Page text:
William G. Cutler's History of the State of Kansas


[TOC] [part 4] [part 2] [Cutler's History]


The "City of Waters" as its name implies, the pleasant and progressive and beautifully situated metropolis and county seat of Ottawa, occupies a central position in the county, on the banks of the famous Solomon River, and on the line of the Solomon Valley Railroad. The town site is one of the finest and most beautiful in the State. Pipe Creek is on the northwest, and Salt Creek here flows parallel to the Solomon a short distance to the south. By these streams the name Minneapolis, the City of Waters, was suggested. The course of the river, the lay of the land, and the view so resemble those of Beatrice, Neb., that one city might have been modeled after the other. The town site is about fifty feet above the bed of the river, and is quite rolling, with the exception of the principal business portion. From the more elevated portions of the town, grand and picturesque views can be obtained of the surrounding country. To the north, on a clear day, the view extends thirty-five miles. The Solomon and Salt Creek valleys, teeming with the fruits of agriculture, can be traced for miles to the west, northwest and southeast; and across the river, two and a half miles to the southwest, half-way up the bluffs that enclose the valley of the Solomon, appears the wonderful City of Rocks. At the foot of the main street, running north and south a graceful iron bridge spans the river, supported by stone abutments thirty feet in height. Just above the bridge is the milldam.

The residence portion of the town is built up with neat and comfortable dwellings, ornamented by lawns and bed of flowers, and a few of them with shade trees. The business portion has a number of good stone business blocks, built of the red sandstone so abundant along the Solomon River. This stone has a great variety of shades, which, when properly arranged, makes a very handsome wall. It is very soft when first quarried, but by exposure become hard and durable.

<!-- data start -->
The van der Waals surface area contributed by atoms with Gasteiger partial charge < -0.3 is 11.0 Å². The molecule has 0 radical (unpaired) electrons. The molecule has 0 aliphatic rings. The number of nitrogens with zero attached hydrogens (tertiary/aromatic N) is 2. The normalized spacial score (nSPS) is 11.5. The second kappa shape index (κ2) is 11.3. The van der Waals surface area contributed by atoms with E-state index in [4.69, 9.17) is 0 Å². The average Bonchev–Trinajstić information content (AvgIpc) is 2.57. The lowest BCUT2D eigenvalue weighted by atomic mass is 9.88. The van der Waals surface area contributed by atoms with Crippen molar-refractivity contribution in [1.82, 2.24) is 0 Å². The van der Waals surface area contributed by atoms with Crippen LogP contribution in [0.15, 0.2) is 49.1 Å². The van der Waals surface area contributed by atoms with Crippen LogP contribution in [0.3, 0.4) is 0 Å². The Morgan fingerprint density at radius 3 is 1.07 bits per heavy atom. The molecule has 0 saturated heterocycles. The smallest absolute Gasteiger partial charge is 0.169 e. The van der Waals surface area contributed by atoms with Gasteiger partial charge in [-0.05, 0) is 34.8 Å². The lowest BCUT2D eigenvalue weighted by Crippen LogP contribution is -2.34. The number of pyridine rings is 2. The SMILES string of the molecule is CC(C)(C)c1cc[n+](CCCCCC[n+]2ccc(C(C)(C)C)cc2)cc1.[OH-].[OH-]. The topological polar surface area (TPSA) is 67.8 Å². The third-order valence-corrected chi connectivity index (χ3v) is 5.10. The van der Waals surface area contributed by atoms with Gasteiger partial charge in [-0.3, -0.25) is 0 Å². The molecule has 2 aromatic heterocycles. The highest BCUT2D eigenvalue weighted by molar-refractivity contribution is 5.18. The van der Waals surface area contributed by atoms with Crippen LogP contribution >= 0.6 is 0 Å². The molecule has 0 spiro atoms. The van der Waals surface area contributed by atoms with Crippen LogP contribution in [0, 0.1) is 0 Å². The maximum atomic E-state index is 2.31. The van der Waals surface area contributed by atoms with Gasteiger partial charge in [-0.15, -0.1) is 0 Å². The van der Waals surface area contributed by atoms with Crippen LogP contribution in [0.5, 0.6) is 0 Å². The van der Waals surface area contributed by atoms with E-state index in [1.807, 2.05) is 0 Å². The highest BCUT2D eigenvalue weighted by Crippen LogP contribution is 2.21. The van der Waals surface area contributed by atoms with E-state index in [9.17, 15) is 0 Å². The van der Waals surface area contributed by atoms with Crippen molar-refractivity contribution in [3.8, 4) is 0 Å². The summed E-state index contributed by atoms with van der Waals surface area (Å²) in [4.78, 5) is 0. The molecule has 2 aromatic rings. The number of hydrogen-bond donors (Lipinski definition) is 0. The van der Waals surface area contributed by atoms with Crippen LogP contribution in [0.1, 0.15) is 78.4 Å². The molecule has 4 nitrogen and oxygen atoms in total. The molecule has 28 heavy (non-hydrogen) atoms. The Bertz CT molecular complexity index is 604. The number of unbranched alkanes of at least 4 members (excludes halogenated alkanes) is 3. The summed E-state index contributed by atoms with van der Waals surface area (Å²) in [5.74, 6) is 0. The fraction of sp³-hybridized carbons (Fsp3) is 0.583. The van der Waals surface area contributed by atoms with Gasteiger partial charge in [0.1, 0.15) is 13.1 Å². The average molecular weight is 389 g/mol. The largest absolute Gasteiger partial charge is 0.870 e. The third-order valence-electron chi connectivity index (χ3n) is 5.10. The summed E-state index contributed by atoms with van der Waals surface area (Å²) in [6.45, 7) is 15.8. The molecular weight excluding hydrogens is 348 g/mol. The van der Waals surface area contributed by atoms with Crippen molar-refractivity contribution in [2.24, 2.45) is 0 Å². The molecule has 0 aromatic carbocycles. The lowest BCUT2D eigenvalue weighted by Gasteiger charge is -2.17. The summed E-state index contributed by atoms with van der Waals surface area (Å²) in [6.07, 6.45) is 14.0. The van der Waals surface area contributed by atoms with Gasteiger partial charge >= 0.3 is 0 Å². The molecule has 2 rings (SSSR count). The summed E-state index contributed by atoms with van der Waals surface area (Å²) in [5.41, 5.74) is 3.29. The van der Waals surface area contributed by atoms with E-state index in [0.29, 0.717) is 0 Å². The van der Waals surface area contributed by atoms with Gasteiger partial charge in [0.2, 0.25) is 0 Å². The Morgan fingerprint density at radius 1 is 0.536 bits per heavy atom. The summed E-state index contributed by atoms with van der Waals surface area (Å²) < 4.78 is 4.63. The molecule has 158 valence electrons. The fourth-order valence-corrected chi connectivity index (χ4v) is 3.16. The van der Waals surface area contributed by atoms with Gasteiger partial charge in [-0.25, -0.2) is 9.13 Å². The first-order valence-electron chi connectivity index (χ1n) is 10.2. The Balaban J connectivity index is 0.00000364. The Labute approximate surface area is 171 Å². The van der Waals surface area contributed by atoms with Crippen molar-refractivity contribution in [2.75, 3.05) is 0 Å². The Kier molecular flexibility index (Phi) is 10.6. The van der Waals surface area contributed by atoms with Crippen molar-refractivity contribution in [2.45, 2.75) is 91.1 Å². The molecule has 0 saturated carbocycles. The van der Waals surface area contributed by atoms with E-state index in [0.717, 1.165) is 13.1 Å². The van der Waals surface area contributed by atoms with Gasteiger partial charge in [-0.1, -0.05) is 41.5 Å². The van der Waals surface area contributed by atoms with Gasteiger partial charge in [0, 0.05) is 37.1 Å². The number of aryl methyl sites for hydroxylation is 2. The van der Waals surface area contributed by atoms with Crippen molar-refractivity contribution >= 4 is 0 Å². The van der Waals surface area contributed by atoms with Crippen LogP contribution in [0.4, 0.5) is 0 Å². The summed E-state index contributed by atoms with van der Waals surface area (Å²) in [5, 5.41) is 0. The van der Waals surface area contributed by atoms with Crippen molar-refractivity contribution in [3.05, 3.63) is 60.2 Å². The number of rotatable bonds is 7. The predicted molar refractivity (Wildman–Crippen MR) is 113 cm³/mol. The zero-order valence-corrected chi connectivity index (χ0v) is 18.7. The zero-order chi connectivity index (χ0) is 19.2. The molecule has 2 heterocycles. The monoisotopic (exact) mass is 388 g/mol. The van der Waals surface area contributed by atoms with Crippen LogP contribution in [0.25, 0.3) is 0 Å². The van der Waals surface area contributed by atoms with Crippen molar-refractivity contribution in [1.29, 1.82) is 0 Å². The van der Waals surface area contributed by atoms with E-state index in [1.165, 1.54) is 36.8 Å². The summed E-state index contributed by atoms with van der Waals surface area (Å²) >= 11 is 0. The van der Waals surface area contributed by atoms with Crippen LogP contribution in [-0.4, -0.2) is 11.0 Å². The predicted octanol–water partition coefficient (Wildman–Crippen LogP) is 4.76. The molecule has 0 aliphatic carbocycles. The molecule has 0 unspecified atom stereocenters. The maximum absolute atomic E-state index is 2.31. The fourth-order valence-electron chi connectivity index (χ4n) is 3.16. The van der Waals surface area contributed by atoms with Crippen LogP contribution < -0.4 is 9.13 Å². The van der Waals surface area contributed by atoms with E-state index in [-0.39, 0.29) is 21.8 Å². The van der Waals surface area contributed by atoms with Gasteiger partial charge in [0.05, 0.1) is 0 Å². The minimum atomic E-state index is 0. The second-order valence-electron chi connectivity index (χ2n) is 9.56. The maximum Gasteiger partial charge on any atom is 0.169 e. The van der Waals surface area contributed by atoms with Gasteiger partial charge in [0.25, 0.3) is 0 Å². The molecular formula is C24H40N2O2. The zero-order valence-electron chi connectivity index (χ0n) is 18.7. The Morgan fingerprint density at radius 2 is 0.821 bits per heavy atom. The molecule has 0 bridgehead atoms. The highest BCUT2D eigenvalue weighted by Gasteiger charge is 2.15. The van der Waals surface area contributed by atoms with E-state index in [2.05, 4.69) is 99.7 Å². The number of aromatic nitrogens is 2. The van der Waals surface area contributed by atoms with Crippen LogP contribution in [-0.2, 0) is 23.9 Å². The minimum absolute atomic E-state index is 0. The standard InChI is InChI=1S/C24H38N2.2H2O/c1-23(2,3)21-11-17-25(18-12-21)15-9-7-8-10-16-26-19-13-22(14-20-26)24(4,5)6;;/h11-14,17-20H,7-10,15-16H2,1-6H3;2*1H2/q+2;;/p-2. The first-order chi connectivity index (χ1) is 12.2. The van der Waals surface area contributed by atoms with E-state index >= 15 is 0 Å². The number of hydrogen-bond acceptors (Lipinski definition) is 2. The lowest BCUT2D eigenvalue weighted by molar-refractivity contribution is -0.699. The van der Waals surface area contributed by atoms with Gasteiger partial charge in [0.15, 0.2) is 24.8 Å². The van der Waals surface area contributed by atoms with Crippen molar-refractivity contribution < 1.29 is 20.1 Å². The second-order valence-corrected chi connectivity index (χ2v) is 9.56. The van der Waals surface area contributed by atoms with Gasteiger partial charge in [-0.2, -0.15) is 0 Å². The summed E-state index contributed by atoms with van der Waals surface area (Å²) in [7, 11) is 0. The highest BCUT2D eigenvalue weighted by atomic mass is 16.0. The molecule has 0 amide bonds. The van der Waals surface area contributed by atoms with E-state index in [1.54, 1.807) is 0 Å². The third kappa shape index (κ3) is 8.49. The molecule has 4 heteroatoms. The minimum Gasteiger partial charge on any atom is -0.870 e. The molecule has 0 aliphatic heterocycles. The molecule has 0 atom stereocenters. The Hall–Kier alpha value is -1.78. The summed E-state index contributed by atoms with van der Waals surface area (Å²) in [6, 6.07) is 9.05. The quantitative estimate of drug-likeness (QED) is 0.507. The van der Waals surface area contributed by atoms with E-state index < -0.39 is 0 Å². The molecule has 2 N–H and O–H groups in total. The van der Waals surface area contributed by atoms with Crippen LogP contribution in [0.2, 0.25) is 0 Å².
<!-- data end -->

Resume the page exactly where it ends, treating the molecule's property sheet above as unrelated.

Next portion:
Minneapolis was laid out in 1866 by Israel Markley, Elijah Smith, Dr. James McHenry, A. C. Stull and A. J. Smith, all of whom but one (Elijah Smith) are still residents of the town. Ayersburg was designated as the county seat by the Governor, but at the first election, in the fall of 1866, Minneapolis secured that honor. In 1870, and also in 1872, the county seat question was before the people, who decided at the polls in favor of Minneapolis. In 1871 it was made a city of the third class. It grew slowly, but steadily, until 1878, when the Solomon Valley Railroad reached the place, and it rapidly increased in business and population. It now has a population of about 1,200.

The people are energetic and industrious, the business class consisting principally of young men of means and ability, who, by hard work and square dealing, have made Mineapolis a growing commercial point. To show the amount of business transacted, it is only necessary to state that from $25,000 to $30,000 are annually paid in freights, and that about 500 cars of stock and grain are shipped from this point every year. Flour is about the only article of manufacture, but there is an abundance of water-power, and in time it may become considerable of a manufacturing town.